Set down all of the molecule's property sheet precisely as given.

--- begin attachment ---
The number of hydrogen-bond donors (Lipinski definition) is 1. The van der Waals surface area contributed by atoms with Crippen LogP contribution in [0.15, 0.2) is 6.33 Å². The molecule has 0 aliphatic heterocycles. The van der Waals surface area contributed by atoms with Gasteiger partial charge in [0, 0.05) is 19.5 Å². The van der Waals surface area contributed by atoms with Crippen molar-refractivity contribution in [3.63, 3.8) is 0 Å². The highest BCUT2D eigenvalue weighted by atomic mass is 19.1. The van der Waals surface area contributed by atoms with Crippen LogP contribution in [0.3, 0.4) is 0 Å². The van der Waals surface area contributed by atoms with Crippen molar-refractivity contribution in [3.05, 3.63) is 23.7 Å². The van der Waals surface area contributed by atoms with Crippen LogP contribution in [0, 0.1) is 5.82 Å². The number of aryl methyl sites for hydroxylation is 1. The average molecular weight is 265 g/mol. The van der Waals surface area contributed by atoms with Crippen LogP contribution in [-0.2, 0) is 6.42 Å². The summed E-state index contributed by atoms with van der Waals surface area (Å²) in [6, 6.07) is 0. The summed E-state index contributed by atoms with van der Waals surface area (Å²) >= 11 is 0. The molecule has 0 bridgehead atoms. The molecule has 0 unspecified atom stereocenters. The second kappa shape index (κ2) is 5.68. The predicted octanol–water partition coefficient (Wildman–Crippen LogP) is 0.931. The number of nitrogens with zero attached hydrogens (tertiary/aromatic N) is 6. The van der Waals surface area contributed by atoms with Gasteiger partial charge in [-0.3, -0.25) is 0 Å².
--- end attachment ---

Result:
The number of hydrogen-bond donors (Lipinski definition) is 1. The van der Waals surface area contributed by atoms with Crippen LogP contribution in [0.15, 0.2) is 6.33 Å². The molecule has 0 aliphatic heterocycles. The van der Waals surface area contributed by atoms with Gasteiger partial charge in [0, 0.05) is 19.5 Å². The van der Waals surface area contributed by atoms with Crippen molar-refractivity contribution in [3.63, 3.8) is 0 Å². The highest BCUT2D eigenvalue weighted by atomic mass is 19.1. The van der Waals surface area contributed by atoms with Crippen LogP contribution in [0.3, 0.4) is 0 Å². The van der Waals surface area contributed by atoms with Crippen molar-refractivity contribution in [3.05, 3.63) is 23.7 Å². The van der Waals surface area contributed by atoms with Crippen LogP contribution in [0, 0.1) is 5.82 Å². The number of aryl methyl sites for hydroxylation is 1. The average molecular weight is 265 g/mol. The van der Waals surface area contributed by atoms with Crippen LogP contribution in [-0.2, 0) is 6.42 Å². The summed E-state index contributed by atoms with van der Waals surface area (Å²) in [6, 6.07) is 0. The summed E-state index contributed by atoms with van der Waals surface area (Å²) >= 11 is 0. The molecule has 0 bridgehead atoms. The molecule has 0 unspecified atom stereocenters. The second kappa shape index (κ2) is 5.68. The predicted octanol–water partition coefficient (Wildman–Crippen LogP) is 0.931. The number of nitrogens with zero attached hydrogens (tertiary/aromatic N) is 6. The van der Waals surface area contributed by atoms with Gasteiger partial charge in [-0.3, -0.25) is 0 Å².